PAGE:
Nicole Martin has feared and hated vampires for every one of the twenty years that have passed since the vampire slave revolt that slaughtered her parents and almost cost her her life. Now CEO of Daedalus, her parents' multinational corporation, and a respected researcher specializing in vampire physiology, Nicole has returned to her childhood home in Seattle to deal with some corporate issues, issues that have the Vampire Humane Society and their ilk up in arms. Before she can even meet with the board, however, her home is broken into and Nicole comes face to fangs with her worst nightmare.

The vampire she witnessed kill his own mate and unborn child when Nicole was a child.

Riker's clan MoonBound is facing a brutal war they cannot win. If they don't return a gifted visiting female to her clan, they will exact revenge. The larger and more unscrupulous clan will wipe MoonBound off the planet. Problem is, the female has been captured by Daedalus, a company that has made billions enslaving his kind, torturing them, or treating them like disposable lab rats. A company run by the family responsible for the death of his mate and unborn child.

Riker's plan is simple: break into the Martin home and get Dr. Nicole Martin to give him the missing female...by whatever means necessary. Unfortunately for both Nicole and Riker, things don't go even close to according to plan, and soon the two mortal enemies are going to have to put their animosity aside just to survive.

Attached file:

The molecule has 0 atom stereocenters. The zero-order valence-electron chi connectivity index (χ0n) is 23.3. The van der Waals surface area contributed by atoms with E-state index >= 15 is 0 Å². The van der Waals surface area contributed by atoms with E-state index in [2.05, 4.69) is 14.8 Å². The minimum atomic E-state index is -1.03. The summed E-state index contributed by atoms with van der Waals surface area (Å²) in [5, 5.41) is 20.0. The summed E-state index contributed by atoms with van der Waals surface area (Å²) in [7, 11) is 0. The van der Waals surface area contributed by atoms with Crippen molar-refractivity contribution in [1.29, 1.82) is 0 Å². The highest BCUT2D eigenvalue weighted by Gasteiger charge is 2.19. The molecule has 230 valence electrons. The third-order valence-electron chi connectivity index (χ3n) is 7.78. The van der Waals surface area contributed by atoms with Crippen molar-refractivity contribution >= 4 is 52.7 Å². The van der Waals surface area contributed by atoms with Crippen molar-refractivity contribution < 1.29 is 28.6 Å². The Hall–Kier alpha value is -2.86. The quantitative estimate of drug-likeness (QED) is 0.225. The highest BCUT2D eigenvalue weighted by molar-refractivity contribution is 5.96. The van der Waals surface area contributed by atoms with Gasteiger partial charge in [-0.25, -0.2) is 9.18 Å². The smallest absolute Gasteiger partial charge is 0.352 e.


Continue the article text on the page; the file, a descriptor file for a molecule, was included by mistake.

~*~

Larissa Ione proves yet again she's at the top of her game with this dark, edgy series debut. I've long been a fan of Ione's complex world building, damaged characters, and sexy-as-sin romance, and was delighted to see her kicking off a new series outside the world of her Demonica and Lords of Deliverance series. She definitely delivered on this one.

This book has everything I need in a series debut and then some. The world building and mythos were complex and layered, providing a rock-solid foundation for the plot, one that tantalized and teased, revealing itself gradually as the story progresses. Nicole and Riker were great lead characters, each with their own demons and damage, and their chemistry burned up the pages, even when they hated each other. Maybe especially when they hated each other. The sexual and emotional tension they generated from the start set a perfect tone for the slow-boil of their relationship arc.